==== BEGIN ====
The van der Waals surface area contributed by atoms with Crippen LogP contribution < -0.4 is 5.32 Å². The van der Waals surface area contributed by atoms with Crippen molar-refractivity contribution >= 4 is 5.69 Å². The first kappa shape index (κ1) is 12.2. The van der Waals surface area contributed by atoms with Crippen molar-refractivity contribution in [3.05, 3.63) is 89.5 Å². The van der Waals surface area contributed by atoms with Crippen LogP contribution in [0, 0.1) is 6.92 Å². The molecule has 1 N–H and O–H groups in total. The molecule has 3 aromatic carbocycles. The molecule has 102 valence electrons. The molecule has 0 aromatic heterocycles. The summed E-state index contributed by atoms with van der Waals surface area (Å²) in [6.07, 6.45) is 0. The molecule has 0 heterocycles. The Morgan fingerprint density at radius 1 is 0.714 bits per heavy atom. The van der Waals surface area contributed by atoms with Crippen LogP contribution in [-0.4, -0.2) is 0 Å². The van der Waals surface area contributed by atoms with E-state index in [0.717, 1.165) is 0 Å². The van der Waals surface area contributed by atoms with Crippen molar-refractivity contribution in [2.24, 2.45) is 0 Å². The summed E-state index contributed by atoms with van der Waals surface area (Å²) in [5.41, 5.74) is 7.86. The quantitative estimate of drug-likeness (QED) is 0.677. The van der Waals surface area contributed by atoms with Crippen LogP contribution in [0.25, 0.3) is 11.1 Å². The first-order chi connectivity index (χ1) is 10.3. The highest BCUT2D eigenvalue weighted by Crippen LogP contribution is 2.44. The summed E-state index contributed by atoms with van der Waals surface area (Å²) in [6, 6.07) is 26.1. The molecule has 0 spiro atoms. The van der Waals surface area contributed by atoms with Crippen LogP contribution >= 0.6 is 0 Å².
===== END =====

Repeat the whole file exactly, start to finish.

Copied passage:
The van der Waals surface area contributed by atoms with Crippen LogP contribution < -0.4 is 5.32 Å². The van der Waals surface area contributed by atoms with Crippen molar-refractivity contribution >= 4 is 5.69 Å². The first kappa shape index (κ1) is 12.2. The van der Waals surface area contributed by atoms with Crippen molar-refractivity contribution in [3.05, 3.63) is 89.5 Å². The van der Waals surface area contributed by atoms with Crippen LogP contribution in [0, 0.1) is 6.92 Å². The molecule has 1 N–H and O–H groups in total. The molecule has 3 aromatic carbocycles. The molecule has 102 valence electrons. The molecule has 0 aromatic heterocycles. The summed E-state index contributed by atoms with van der Waals surface area (Å²) in [6.07, 6.45) is 0. The molecule has 0 heterocycles. The Morgan fingerprint density at radius 1 is 0.714 bits per heavy atom. The van der Waals surface area contributed by atoms with Crippen LogP contribution in [-0.4, -0.2) is 0 Å². The van der Waals surface area contributed by atoms with E-state index in [0.717, 1.165) is 0 Å². The van der Waals surface area contributed by atoms with Crippen molar-refractivity contribution in [2.24, 2.45) is 0 Å². The summed E-state index contributed by atoms with van der Waals surface area (Å²) in [5.41, 5.74) is 7.86. The quantitative estimate of drug-likeness (QED) is 0.677. The van der Waals surface area contributed by atoms with Crippen LogP contribution in [0.25, 0.3) is 11.1 Å². The first-order chi connectivity index (χ1) is 10.3. The highest BCUT2D eigenvalue weighted by Crippen LogP contribution is 2.44. The summed E-state index contributed by atoms with van der Waals surface area (Å²) in [6, 6.07) is 26.1. The molecule has 0 spiro atoms. The van der Waals surface area contributed by atoms with Crippen LogP contribution >= 0.6 is 0 Å².